Medicare Managed Care?

Prior authorization is a common tool that managed care organizations use to reduce patient utilization of medical services. Some physicians believe that prior authorization creates barriers to effective care, but other commentators believe that prior authorizations can be implemented in a more efficient manner. Either way, prior authorizations are a form of rationing care.

Although Medicare typically has not required patients to seek prior authorizations to use specific services, this may be changing with the start of the Prior Authorization for Power Mobility Devices Demonstration.

More from Jason Shafrin at the Healthcare Economist.

Comments (5)

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  1. Joe S. says:

    Sounds ominous.

  2. Craig says:

    This may sound ominous to Joe S., however, when you understand that the states identified for this demonstration project are known bastions of gross fraud with respect to overutilization of powered vehicles, maybe you begin to get it. One also must consider that the use of a powered mobility device hardly classifies as “medical care” in the overwhelming majority of cases.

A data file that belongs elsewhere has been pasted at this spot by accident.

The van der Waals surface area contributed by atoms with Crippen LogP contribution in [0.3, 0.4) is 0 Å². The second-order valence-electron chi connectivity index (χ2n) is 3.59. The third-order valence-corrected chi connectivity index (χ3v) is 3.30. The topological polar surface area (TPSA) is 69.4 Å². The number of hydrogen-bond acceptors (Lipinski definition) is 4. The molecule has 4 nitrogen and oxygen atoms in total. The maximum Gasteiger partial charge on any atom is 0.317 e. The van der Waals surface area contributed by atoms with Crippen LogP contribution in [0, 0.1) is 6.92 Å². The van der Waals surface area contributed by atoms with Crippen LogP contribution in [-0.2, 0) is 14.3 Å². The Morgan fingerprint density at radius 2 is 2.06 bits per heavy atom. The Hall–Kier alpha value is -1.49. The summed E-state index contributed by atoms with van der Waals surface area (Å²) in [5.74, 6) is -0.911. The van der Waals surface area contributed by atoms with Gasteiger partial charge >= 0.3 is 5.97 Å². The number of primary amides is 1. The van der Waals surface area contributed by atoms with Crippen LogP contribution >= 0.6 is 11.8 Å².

If we can get anywhere close to ‘appropriate’ levels of utilization in this one area/device, literally billions can be saved.

  3. Brian says:

    Changes acomin’

  4. Virginia says:

    It’s amazing that Medicare hasn’t put anything like this in place before now. It’s a testament to the real budgetary problems that we face that Medicare is finally trying to implement some of these forms of rationing.

  5. Devon Herrick says:

    All scarce goods and services are rationed. I n Walmart, the price tag is a form of (price) rationing. But if goods are not rationed by the individual consumer, then goods musts be rationed by someone else. I may sound like a broken record, but if someone else is paying for care, they necessarily must use some sort of rationing technique. Prior authorization is a rather crude technique that allows Medicare to monitor various types of care that is administered on behalf of Medicare patients. This (presumably) helps prevent fraud or at least reduces unnecessary care.